MBES image showing a large ridge running roughly north to south offshore from Rossan Point, Co. Donegal. This is a glacial deposition feature called a moraine. Moraines are composed of sediments which were eroded and transported by a large ice sheet from the Northwest Ice Dome. After the Last Glacial Maximum (~14,000 years ago) there was a general trend of retreat of ice. Evidence of this is seen in the lower ridge features in the top right corner of the image above, showing the episodic retreat of the ice sheet depositing glacial sediments as it went. However, at some stage it is thought that the ice retreat was slowed/stopped or readvanced allowing large amounts of sediment to be deposited in one ridge that eventually formed this spectacular moraine feature, now lying in 60 metres of water. Research has shown this feature can be traced on land.(Click on image for more detailed map)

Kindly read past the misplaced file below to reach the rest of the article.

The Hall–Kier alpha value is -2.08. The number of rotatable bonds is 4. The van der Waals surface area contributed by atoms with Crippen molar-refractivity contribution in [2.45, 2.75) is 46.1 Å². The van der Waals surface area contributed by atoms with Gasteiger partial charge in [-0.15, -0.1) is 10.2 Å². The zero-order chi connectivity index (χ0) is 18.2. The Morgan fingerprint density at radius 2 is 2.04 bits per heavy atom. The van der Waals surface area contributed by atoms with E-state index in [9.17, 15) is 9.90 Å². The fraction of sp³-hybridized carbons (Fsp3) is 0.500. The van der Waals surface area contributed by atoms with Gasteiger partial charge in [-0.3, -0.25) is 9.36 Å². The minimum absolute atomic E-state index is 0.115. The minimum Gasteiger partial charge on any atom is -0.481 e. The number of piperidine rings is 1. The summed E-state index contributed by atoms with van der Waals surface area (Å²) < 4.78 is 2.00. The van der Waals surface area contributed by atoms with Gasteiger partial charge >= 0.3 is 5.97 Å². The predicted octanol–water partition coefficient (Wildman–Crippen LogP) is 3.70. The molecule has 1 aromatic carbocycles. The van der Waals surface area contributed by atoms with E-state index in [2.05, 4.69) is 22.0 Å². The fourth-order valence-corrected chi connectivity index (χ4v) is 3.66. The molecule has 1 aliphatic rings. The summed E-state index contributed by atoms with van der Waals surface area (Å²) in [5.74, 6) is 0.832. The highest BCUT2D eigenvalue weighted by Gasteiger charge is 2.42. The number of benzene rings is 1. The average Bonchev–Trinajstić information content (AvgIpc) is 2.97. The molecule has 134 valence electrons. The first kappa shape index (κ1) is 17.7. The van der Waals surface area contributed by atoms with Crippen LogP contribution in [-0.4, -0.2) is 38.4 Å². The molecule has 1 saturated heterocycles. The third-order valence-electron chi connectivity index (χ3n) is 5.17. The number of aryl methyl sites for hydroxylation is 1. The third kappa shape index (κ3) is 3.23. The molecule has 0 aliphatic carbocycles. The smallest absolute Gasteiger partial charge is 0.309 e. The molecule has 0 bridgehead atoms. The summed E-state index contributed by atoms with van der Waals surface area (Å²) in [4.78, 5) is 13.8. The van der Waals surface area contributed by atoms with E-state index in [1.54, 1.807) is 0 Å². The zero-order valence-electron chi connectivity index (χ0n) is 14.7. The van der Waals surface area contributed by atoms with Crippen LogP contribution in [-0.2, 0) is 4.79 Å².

MBES image showing a stretch of north Co. Sligo coastline in southern Donegal Bay from Mullaghmore Head to Streedagh Point. The most notable feature in the image is the dramatic ledge seen south west of Streedagh Point where the rock outcrop drops off at a near vertical angle. Closer inspection of the data suggests that this the ledge area is the same gently dipping, thinly bedded limestones of Streedagh Point which are widely known for their abundant fossil assemblages. The image also shows a large rock outcrop on the seabed west of Mullaghmore Head which can be traced south west to the island of Inishmurray, famous for its monastery mentioned above. (Click on image for more detailed map)

Download Shaded Relief Bathymetry Geotiffs from our Interactive Web Data Delivery System (IWDDS)